Wirz was captured by James H. Wilson, and was kept in Wilson's quarters until the trial date was set.
The trial of Henry Wirz took place on August 23, 1865. While on trial he was being tried for thirteen counts of murder, assault and battery, torture and other offences against the United States during the Civil War. Not only was Wirz the first person to be prosecuted for war crimes by the United States he was the only person from the Civil War.
Wirz had all the odds against him, the chief prosecutor was Judge Advocate Colonel N.P. Chipman. Chipman came prepared to take on Wirz, there were Ex-confederate soldiers and officers who testified against Wirz stating the cruelties that the prisoners endured because of Wirz's actions. The ex-confederates stated that Wirz was given complete authority over all of the Andersonville prison. Also that Henry Wirz could have easily made conditions better at Andersonville, but he did not and that is why Wirz is responsible for the pain and suffering that the union soldiers had to endure at their stay.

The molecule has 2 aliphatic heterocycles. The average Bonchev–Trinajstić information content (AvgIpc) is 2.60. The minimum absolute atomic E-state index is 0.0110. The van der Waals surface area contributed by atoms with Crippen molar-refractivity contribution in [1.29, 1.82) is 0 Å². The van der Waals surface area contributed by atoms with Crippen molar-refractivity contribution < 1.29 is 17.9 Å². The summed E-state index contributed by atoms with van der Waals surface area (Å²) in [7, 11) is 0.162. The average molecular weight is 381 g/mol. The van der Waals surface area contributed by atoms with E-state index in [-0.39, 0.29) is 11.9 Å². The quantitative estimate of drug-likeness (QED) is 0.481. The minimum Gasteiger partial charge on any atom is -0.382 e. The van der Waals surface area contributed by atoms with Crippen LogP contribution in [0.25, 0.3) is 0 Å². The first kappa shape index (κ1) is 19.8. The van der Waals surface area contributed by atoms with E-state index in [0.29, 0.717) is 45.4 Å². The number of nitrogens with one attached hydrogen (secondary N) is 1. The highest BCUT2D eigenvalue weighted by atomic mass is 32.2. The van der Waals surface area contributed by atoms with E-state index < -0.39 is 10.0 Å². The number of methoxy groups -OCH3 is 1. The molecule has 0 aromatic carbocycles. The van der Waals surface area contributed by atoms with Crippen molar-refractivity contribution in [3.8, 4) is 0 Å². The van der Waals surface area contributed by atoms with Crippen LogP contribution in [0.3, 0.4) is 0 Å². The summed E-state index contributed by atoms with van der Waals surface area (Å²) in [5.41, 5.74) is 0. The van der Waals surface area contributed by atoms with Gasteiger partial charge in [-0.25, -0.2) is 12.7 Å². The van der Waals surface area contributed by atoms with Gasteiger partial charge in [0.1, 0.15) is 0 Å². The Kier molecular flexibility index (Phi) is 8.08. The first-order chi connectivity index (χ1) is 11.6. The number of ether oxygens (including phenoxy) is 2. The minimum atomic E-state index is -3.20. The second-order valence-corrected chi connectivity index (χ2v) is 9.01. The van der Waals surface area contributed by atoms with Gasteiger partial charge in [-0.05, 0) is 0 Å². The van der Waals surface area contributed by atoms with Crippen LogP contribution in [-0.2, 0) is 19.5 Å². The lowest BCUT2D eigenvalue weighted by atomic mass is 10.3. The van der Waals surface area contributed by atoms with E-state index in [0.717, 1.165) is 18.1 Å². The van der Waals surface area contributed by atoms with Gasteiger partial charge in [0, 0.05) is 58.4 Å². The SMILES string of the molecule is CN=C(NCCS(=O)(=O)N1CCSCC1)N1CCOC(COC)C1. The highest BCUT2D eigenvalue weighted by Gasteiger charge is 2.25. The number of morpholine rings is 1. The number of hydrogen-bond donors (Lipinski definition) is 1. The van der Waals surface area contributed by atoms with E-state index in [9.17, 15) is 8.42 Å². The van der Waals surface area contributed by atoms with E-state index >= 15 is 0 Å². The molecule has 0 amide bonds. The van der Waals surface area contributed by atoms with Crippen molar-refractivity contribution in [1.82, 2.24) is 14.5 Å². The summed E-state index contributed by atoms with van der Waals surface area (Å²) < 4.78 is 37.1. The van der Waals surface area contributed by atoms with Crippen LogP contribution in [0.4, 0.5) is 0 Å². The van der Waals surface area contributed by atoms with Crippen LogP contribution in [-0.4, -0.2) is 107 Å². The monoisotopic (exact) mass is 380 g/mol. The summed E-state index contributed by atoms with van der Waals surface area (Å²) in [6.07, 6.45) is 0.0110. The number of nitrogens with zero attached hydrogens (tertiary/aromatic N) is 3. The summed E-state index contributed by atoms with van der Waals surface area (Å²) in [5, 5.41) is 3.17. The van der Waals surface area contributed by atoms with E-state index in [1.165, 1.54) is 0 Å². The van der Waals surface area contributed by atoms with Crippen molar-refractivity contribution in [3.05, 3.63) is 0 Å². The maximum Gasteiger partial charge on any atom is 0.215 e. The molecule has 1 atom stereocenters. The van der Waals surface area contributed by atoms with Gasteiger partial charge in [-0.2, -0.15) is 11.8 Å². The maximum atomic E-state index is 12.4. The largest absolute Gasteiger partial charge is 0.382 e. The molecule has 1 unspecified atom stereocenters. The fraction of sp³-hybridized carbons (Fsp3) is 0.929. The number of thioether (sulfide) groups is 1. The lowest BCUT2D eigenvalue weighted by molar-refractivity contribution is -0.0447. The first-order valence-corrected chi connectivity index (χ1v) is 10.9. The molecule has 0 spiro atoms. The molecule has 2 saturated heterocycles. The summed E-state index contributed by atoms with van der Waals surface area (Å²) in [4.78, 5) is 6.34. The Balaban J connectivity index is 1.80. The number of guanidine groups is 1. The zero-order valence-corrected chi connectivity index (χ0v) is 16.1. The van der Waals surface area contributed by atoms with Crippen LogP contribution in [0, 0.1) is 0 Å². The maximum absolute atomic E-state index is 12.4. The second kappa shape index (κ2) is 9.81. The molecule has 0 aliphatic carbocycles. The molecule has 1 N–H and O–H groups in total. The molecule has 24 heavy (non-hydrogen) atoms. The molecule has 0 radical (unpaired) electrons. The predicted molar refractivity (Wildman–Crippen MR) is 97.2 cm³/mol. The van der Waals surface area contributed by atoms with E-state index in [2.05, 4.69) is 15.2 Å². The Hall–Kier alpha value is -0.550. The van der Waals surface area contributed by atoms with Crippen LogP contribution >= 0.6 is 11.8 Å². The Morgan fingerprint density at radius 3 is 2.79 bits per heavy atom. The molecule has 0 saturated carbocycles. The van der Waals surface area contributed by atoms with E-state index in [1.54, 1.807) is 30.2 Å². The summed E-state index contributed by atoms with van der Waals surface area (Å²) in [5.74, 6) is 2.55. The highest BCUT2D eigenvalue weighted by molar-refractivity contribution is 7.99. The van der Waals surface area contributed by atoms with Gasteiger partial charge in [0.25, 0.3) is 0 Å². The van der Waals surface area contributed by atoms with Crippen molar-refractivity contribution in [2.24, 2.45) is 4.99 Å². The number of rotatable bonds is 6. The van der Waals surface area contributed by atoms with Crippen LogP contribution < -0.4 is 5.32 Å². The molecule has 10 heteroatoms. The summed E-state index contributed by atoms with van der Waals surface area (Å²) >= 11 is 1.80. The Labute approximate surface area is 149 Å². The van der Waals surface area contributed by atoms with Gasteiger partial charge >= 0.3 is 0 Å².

Other witnesses talked about the "deadline" that was placed away from the walls of the prison so that the prisoners could not try to climb the walls and escape. If prisoners did cross the "deadline" for any such reason, they would be shot.
At one point in the trial a man named Dr. Randolph Stevenson testify about the physical and mental effects of being at Andersonville.
The mental condition connected with long confinement, with the most miserable surroundings, and with no hope for the future, also depressed all the nervous and vital actions, and was especially active in destroying the appetite. The effects of mental depression, and of defected nutrition, were manifested into not only the slow, feeble motions...